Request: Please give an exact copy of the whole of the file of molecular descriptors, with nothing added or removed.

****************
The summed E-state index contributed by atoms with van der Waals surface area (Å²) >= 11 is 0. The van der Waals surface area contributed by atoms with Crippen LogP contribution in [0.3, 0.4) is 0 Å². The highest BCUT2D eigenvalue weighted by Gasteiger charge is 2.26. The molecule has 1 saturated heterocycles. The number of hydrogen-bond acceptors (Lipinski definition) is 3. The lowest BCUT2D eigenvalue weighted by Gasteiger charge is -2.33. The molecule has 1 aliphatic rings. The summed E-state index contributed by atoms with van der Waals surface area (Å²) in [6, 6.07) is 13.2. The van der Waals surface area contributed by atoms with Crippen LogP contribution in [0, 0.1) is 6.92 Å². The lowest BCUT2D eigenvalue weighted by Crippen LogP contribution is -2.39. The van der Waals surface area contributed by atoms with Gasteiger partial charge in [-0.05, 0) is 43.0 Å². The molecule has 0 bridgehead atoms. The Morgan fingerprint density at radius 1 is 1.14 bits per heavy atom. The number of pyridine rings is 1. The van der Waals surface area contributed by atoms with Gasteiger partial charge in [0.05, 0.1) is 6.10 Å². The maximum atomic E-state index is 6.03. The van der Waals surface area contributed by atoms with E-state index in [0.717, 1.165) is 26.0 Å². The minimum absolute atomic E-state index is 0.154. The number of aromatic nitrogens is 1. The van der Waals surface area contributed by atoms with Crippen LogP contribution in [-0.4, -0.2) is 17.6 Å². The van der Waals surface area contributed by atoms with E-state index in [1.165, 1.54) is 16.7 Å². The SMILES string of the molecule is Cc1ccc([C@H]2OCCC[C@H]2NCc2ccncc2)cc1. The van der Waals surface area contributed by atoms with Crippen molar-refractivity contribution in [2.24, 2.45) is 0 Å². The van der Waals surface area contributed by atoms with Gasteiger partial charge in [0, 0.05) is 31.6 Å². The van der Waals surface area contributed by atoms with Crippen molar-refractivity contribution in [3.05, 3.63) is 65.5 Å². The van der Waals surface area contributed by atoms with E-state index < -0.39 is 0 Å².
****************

The summed E-state index contributed by atoms with van der Waals surface area (Å²) >= 11 is 0. The van der Waals surface area contributed by atoms with Crippen LogP contribution in [0.3, 0.4) is 0 Å². The highest BCUT2D eigenvalue weighted by Gasteiger charge is 2.26. The molecule has 1 saturated heterocycles. The number of hydrogen-bond acceptors (Lipinski definition) is 3. The lowest BCUT2D eigenvalue weighted by Gasteiger charge is -2.33. The molecule has 1 aliphatic rings. The summed E-state index contributed by atoms with van der Waals surface area (Å²) in [6, 6.07) is 13.2. The van der Waals surface area contributed by atoms with Crippen LogP contribution in [0, 0.1) is 6.92 Å². The lowest BCUT2D eigenvalue weighted by Crippen LogP contribution is -2.39. The van der Waals surface area contributed by atoms with Gasteiger partial charge in [-0.05, 0) is 43.0 Å². The molecule has 0 bridgehead atoms. The Morgan fingerprint density at radius 1 is 1.14 bits per heavy atom. The number of pyridine rings is 1. The van der Waals surface area contributed by atoms with Gasteiger partial charge in [0.05, 0.1) is 6.10 Å². The maximum atomic E-state index is 6.03. The van der Waals surface area contributed by atoms with E-state index in [0.717, 1.165) is 26.0 Å². The minimum absolute atomic E-state index is 0.154. The number of aromatic nitrogens is 1. The van der Waals surface area contributed by atoms with Crippen LogP contribution in [-0.4, -0.2) is 17.6 Å². The van der Waals surface area contributed by atoms with E-state index in [1.165, 1.54) is 16.7 Å². The SMILES string of the molecule is Cc1ccc([C@H]2OCCC[C@H]2NCc2ccncc2)cc1. The van der Waals surface area contributed by atoms with Crippen molar-refractivity contribution in [2.24, 2.45) is 0 Å². The van der Waals surface area contributed by atoms with Gasteiger partial charge in [0, 0.05) is 31.6 Å². The van der Waals surface area contributed by atoms with Crippen molar-refractivity contribution in [3.05, 3.63) is 65.5 Å². The van der Waals surface area contributed by atoms with E-state index < -0.39 is 0 Å².